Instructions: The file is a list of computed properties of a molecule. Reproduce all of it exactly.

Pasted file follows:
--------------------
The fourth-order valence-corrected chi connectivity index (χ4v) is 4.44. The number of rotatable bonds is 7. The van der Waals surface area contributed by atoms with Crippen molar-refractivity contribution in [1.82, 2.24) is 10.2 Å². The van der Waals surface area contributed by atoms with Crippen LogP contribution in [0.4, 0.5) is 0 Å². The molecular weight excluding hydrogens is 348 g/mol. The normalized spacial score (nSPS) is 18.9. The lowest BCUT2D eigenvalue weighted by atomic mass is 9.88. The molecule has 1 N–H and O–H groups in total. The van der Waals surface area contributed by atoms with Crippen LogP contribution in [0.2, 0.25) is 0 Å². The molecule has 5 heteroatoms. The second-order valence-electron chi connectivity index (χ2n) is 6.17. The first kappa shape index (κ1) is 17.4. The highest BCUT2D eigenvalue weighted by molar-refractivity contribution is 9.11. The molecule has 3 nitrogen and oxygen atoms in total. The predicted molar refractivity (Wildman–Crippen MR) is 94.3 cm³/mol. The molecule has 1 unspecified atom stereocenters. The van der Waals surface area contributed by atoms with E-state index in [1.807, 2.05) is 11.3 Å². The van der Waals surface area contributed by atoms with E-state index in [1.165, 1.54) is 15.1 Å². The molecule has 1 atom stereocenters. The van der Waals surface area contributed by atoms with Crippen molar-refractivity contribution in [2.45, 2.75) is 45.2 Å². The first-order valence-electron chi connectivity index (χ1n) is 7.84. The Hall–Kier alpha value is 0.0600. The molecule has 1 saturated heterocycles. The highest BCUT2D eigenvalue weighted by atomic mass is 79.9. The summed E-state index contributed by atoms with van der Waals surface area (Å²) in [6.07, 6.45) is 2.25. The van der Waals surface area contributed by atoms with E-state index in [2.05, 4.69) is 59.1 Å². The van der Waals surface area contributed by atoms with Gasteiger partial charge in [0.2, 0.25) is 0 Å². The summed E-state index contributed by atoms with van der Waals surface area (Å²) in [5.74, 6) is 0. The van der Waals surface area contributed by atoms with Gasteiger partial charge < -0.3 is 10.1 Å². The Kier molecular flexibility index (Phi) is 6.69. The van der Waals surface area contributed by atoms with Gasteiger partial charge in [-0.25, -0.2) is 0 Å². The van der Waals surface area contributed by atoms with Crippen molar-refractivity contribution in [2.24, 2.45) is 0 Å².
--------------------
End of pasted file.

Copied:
The fourth-order valence-corrected chi connectivity index (χ4v) is 4.44. The number of rotatable bonds is 7. The van der Waals surface area contributed by atoms with Crippen molar-refractivity contribution in [1.82, 2.24) is 10.2 Å². The van der Waals surface area contributed by atoms with Crippen LogP contribution in [0.4, 0.5) is 0 Å². The molecular weight excluding hydrogens is 348 g/mol. The normalized spacial score (nSPS) is 18.9. The lowest BCUT2D eigenvalue weighted by atomic mass is 9.88. The molecule has 1 N–H and O–H groups in total. The van der Waals surface area contributed by atoms with Crippen LogP contribution in [0.2, 0.25) is 0 Å². The molecule has 5 heteroatoms. The second-order valence-electron chi connectivity index (χ2n) is 6.17. The first kappa shape index (κ1) is 17.4. The highest BCUT2D eigenvalue weighted by molar-refractivity contribution is 9.11. The molecule has 3 nitrogen and oxygen atoms in total. The predicted molar refractivity (Wildman–Crippen MR) is 94.3 cm³/mol. The molecule has 1 unspecified atom stereocenters. The van der Waals surface area contributed by atoms with E-state index in [1.807, 2.05) is 11.3 Å². The van der Waals surface area contributed by atoms with E-state index in [1.165, 1.54) is 15.1 Å². The molecule has 1 atom stereocenters. The van der Waals surface area contributed by atoms with Crippen molar-refractivity contribution in [2.45, 2.75) is 45.2 Å². The first-order valence-electron chi connectivity index (χ1n) is 7.84. The Hall–Kier alpha value is 0.0600. The molecule has 1 saturated heterocycles. The highest BCUT2D eigenvalue weighted by atomic mass is 79.9. The summed E-state index contributed by atoms with van der Waals surface area (Å²) in [6.07, 6.45) is 2.25. The van der Waals surface area contributed by atoms with E-state index in [2.05, 4.69) is 59.1 Å². The van der Waals surface area contributed by atoms with Gasteiger partial charge in [0.2, 0.25) is 0 Å². The summed E-state index contributed by atoms with van der Waals surface area (Å²) in [5.74, 6) is 0. The van der Waals surface area contributed by atoms with Gasteiger partial charge < -0.3 is 10.1 Å². The Kier molecular flexibility index (Phi) is 6.69. The van der Waals surface area contributed by atoms with Gasteiger partial charge in [-0.25, -0.2) is 0 Å². The van der Waals surface area contributed by atoms with Crippen molar-refractivity contribution in [2.24, 2.45) is 0 Å².